What do you do when you’re told you have been diagnosed with an incurable disease?
Well, this was my story, the two words Ulcerative Colitis was foreign to me. The first time I heard of Ulcerative Colitis is when I woke up after getting a colonoscopy, my G.I. doctor handed me a pamphlet that explained (IBD) Inflammatory Bowel Disease. At this point, I was told that I had chronic inflammation of my G.I. track and in order to manage the disease, I would need to need to take medication for the rest of my life.
The symptoms that come with ulcerative colitis was embarrassing enough, I’m talking about diarrhea, blood in the stool, abdominal cramping, fatigue, urgency to defecate, the symptoms go on and on. Although I continued to partner with my GI doctors to manage my condition, I wasn’t comfortable with sharing what I was really going through with my family and friends. For years I suffered in silence.
Even in the corporate workplace, I felt I was the only person of color that had this disease. There would be times I would mention Crohns or Ulcerative Colitis and no one could relate.
Why is this? Why did I feel like I was the only African American woman with this disease?
I was aware this diseases could affect any race, however, in my personal experience, when joining support groups it was extremely rare that I would see a minority in the group tell their story or discussed life living with inflammatory bowel disease. When searching online, I read that Caucasians have the highest risk of the disease, it can occur in any race. If you’re of Jewish descent, your risk is even higher. (Mayo Foundation for Medical Education and Research, 1998-2021). So I just figured I was one of the few African American women living with Ulcerative Colitis.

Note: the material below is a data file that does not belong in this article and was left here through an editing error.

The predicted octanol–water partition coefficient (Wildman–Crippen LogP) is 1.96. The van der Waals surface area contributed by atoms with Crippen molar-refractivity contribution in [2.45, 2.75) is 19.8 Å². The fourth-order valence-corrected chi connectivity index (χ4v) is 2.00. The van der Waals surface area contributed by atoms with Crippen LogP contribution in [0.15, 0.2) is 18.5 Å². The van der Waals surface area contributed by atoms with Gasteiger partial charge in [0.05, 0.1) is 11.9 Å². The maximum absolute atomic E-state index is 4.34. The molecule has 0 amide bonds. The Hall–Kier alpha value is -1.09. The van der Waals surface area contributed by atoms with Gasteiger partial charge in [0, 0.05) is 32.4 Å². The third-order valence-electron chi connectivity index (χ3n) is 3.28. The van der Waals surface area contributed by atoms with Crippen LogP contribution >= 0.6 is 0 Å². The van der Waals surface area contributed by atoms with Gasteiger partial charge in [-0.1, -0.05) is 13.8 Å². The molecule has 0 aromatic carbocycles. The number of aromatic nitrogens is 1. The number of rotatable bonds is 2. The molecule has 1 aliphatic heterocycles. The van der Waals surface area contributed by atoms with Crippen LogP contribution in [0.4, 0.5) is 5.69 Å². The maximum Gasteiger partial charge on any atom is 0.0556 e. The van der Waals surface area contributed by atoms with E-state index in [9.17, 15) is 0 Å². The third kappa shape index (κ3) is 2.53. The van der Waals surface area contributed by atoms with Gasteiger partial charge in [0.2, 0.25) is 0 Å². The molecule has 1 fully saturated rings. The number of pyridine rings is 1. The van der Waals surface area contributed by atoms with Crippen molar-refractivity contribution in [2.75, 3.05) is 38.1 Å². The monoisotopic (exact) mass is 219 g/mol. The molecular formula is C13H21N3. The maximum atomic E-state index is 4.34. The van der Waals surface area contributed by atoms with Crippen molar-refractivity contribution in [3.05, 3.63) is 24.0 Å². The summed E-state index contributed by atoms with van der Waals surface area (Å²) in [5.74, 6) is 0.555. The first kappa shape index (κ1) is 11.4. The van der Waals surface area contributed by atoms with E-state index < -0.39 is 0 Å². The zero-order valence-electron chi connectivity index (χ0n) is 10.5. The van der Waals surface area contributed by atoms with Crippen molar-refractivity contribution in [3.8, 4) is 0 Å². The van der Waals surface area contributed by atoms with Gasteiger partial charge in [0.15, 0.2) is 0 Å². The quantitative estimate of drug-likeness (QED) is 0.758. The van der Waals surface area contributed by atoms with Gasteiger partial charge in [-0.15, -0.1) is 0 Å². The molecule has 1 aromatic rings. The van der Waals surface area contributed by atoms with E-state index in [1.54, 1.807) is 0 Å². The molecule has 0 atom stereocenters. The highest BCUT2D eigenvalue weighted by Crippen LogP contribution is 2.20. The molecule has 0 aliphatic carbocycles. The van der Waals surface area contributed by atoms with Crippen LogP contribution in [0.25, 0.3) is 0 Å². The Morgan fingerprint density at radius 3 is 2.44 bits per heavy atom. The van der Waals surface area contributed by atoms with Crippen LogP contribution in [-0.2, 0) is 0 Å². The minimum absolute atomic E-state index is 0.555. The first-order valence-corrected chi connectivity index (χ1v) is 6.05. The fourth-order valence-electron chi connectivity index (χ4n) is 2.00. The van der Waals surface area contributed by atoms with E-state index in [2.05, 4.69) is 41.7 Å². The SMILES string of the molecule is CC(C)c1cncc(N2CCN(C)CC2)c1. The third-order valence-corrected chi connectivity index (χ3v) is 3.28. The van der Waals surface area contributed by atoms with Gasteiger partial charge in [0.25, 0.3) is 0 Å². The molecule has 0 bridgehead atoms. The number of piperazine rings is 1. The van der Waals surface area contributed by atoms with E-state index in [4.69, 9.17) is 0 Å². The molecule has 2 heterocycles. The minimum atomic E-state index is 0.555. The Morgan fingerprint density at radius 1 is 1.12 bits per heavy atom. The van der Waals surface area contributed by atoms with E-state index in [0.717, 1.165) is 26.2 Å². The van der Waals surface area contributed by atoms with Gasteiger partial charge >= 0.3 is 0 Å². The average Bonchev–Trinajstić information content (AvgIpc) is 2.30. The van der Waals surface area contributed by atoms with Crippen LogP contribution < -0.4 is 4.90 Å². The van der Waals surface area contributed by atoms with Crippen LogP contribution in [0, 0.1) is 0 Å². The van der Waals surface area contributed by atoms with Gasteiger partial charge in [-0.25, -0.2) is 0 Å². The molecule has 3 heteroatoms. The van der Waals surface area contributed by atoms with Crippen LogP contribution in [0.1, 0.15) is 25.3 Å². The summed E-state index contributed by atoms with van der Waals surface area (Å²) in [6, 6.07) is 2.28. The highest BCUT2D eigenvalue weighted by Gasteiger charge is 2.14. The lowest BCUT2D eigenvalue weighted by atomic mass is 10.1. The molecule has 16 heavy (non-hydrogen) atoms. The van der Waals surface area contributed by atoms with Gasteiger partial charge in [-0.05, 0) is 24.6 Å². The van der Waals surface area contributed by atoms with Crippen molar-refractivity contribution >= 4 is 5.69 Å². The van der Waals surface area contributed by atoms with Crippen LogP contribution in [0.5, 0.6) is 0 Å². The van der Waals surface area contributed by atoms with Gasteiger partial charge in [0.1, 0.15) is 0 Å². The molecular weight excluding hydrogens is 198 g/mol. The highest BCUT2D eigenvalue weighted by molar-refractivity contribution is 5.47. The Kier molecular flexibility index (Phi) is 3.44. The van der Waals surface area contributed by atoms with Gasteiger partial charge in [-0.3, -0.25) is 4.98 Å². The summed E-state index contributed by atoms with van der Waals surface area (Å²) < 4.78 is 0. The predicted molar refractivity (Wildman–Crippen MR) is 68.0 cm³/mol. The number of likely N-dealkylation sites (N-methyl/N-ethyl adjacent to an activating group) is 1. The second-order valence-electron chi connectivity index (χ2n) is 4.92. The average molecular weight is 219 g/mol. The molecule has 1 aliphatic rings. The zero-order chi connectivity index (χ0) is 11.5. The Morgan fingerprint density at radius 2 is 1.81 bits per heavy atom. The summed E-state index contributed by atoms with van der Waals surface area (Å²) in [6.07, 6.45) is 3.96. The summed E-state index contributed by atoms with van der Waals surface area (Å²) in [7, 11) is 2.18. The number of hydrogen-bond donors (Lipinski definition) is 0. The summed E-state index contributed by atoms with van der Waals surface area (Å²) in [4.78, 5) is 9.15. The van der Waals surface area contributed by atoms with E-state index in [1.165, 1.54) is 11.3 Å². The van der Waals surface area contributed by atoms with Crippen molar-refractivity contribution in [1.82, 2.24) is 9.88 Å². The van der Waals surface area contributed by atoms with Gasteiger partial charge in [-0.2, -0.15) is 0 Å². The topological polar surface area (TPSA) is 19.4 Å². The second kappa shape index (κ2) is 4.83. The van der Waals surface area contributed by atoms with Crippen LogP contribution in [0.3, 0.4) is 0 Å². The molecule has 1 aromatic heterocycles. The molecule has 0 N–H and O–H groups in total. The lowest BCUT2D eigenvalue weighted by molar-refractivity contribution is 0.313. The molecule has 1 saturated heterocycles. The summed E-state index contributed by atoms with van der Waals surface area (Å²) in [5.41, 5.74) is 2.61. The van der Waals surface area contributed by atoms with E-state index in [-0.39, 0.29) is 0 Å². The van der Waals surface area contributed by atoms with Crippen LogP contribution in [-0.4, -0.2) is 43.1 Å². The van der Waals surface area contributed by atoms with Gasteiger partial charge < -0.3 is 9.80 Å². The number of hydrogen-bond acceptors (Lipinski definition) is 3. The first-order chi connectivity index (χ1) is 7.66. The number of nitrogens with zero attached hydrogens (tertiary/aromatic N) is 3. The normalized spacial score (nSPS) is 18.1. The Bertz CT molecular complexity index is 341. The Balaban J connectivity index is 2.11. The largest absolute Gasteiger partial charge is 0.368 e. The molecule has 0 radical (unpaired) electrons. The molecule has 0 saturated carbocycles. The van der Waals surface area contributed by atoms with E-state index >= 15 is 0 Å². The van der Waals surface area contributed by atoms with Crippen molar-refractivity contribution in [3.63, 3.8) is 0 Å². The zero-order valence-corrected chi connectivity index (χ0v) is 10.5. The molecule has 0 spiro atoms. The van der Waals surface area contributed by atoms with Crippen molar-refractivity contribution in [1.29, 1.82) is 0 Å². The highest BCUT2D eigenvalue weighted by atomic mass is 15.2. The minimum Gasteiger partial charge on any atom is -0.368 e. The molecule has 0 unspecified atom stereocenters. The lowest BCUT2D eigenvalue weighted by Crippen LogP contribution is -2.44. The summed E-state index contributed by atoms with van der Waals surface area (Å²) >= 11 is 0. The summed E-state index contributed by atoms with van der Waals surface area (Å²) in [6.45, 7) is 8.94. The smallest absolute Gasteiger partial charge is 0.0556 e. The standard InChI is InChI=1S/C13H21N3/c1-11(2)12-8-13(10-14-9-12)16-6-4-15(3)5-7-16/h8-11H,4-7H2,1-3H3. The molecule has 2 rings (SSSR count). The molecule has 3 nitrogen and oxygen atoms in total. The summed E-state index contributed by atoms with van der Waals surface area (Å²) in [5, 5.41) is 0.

Over the years, I have seen more minorities speak up and share their stories around IBD. This is very important because minority groups are often underrepresented. If the diversity is not captured in the IBD journey, especially when it comes to clinical trials, this may lead to disconnect of information regarding ethnic responses to medication and treatments.
In 2015, an estimated 1.3% of US adults (3 million) reported being diagnosed with IBD. (Centers for Disease Control and Prevention, August 2020); however, I feel as though the awareness is still low. This is why I feel it is important for me to share my IBD journey. I am an African American woman who was diagnosed with an invisible illness, but I refuse to be invisible, representation matters.
Getting involved and being an advocate for IBD is something that we all benefit from no matter our race or social status. Further multicultural research is vital to ensure everyone with IBD has the appropriate care. Providing preventative health screenings, and focusing on health education is important. This is why we continuing to advocate Step Therapy, Restroom Access, Out of Pocket Cost, and focus on multicultural clinical trials; at the end of the day, we are all in this together.
Let’s continue to overcome the disparities in healthcare and bring awareness to IBD.
Kimberly M Hooks